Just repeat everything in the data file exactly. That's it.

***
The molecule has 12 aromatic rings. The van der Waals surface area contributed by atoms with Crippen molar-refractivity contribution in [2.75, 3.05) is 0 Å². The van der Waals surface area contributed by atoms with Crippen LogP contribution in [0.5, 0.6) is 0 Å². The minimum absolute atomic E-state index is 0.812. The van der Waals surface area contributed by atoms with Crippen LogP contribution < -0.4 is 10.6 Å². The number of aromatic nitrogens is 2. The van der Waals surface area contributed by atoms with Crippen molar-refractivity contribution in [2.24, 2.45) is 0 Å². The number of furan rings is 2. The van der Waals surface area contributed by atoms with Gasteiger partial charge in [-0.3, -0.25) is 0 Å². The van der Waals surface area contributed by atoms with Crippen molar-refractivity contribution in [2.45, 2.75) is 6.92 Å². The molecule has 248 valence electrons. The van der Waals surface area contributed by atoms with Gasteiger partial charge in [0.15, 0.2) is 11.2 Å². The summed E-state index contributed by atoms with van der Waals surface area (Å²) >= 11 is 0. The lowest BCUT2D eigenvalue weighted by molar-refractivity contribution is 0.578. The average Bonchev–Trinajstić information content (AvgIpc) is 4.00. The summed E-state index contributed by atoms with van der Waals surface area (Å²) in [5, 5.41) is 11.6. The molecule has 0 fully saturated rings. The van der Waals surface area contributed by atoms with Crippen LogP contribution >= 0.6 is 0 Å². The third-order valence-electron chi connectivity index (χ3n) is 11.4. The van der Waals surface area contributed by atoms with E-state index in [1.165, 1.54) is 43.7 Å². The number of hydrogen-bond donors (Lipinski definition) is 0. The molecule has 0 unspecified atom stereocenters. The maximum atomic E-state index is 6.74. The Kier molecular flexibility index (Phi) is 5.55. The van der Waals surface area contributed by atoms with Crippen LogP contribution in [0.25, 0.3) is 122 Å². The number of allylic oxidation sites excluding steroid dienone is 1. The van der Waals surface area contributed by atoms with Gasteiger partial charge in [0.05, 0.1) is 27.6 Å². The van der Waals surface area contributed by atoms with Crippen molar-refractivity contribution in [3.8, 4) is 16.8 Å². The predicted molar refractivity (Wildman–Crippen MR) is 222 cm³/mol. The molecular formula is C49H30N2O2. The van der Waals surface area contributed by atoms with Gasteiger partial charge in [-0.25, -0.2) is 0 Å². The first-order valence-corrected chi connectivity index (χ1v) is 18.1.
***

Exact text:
The molecule has 12 aromatic rings. The van der Waals surface area contributed by atoms with Crippen molar-refractivity contribution in [2.75, 3.05) is 0 Å². The van der Waals surface area contributed by atoms with Crippen LogP contribution in [0.5, 0.6) is 0 Å². The minimum absolute atomic E-state index is 0.812. The van der Waals surface area contributed by atoms with Crippen LogP contribution < -0.4 is 10.6 Å². The number of aromatic nitrogens is 2. The van der Waals surface area contributed by atoms with Crippen molar-refractivity contribution in [2.24, 2.45) is 0 Å². The number of furan rings is 2. The van der Waals surface area contributed by atoms with Gasteiger partial charge in [-0.3, -0.25) is 0 Å². The van der Waals surface area contributed by atoms with Crippen molar-refractivity contribution in [2.45, 2.75) is 6.92 Å². The molecule has 248 valence electrons. The van der Waals surface area contributed by atoms with Gasteiger partial charge in [0.15, 0.2) is 11.2 Å². The summed E-state index contributed by atoms with van der Waals surface area (Å²) >= 11 is 0. The lowest BCUT2D eigenvalue weighted by molar-refractivity contribution is 0.578. The average Bonchev–Trinajstić information content (AvgIpc) is 4.00. The summed E-state index contributed by atoms with van der Waals surface area (Å²) in [5, 5.41) is 11.6. The molecule has 0 fully saturated rings. The van der Waals surface area contributed by atoms with Crippen LogP contribution >= 0.6 is 0 Å². The third-order valence-electron chi connectivity index (χ3n) is 11.4. The van der Waals surface area contributed by atoms with E-state index in [1.165, 1.54) is 43.7 Å². The number of hydrogen-bond donors (Lipinski definition) is 0. The molecule has 0 unspecified atom stereocenters. The maximum atomic E-state index is 6.74. The Kier molecular flexibility index (Phi) is 5.55. The van der Waals surface area contributed by atoms with Crippen LogP contribution in [0.25, 0.3) is 122 Å². The number of allylic oxidation sites excluding steroid dienone is 1. The van der Waals surface area contributed by atoms with Gasteiger partial charge in [0.05, 0.1) is 27.6 Å². The van der Waals surface area contributed by atoms with Crippen molar-refractivity contribution in [3.8, 4) is 16.8 Å². The predicted molar refractivity (Wildman–Crippen MR) is 222 cm³/mol. The molecular formula is C49H30N2O2. The van der Waals surface area contributed by atoms with Gasteiger partial charge in [-0.25, -0.2) is 0 Å². The first-order valence-corrected chi connectivity index (χ1v) is 18.1.